Socio-Missiological Significance of Witchcraft Belief and Practice in Africa

  • NJ Gbule
  • JU Odili


The fact remains that most Africans, especially Nigerians living in urban centres or outside their immediate villages, dread going to their home towns for fear of being bewitched. This study, “Socio-Missiological Significance of Witchcraft Belief and Practice in Africa” discusses in details the nature, and activities of witches and wizards and reveals, firstly, that the Western explanation of this phenomenon is diametrically opposed to the African one; secondly, witchcraft accusation is a safety valve or mechanism of releasing tension inherent in the social system of social relationship; thirdly, the concept of witchcraft is not unique to African communities; activities of witchcraft are noticeable in the West. The study further examines the characteristics and categories of witchcraft, mode of initiation, modus operandi and measures of protection against the activities of witches and concludes that witches, wherever they exist, are anti-thesis of proper behaviour. Hence, the phenomenal increase in the emergence of healing homes, prayer ministries and Neo-Pentecostal Churches, as we witness in the country today.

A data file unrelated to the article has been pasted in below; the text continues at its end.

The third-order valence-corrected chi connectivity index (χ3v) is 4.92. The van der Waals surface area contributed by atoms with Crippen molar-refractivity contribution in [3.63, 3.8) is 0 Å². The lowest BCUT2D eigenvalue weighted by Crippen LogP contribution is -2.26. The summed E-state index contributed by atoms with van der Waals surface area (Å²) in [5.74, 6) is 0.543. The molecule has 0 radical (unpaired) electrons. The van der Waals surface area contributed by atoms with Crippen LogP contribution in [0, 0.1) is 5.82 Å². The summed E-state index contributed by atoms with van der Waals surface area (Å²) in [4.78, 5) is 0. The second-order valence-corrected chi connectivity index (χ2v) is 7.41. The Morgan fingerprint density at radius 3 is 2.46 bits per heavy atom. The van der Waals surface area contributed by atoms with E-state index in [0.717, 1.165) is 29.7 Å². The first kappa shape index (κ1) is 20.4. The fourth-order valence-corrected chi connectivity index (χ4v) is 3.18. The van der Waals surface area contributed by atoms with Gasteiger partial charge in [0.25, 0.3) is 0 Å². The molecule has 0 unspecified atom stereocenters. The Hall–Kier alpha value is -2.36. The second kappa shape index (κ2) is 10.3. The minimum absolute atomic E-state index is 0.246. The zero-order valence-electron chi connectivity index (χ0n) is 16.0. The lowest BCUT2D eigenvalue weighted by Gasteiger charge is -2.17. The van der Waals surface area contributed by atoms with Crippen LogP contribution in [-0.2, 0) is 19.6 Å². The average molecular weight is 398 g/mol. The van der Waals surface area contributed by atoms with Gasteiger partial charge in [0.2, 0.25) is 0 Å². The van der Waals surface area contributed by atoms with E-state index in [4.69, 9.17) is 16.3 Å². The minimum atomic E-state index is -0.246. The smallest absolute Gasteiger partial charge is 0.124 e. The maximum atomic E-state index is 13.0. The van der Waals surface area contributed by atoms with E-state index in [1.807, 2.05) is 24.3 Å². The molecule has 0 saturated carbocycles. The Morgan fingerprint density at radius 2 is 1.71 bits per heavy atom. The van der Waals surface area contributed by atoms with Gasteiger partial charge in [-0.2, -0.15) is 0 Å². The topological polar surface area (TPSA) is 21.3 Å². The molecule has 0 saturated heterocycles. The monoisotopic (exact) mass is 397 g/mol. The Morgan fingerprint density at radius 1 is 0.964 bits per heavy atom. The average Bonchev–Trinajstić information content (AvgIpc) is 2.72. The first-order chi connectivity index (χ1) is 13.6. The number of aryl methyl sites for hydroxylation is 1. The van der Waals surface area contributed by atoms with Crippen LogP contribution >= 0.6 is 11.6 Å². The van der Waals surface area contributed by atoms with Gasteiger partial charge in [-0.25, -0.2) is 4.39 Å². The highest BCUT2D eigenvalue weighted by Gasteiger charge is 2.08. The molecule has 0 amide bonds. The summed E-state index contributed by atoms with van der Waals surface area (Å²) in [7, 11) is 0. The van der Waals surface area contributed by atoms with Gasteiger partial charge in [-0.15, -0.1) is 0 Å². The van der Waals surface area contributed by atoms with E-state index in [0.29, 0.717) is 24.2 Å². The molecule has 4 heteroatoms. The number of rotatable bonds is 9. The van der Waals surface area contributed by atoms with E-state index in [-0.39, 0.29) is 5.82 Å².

Key words: Witchcraft; Neo-Pentecostal; Initiation; Healing Homes; Prayer Ministries


Journal Identifiers

eISSN: 2070-0083
print ISSN: 1994-9057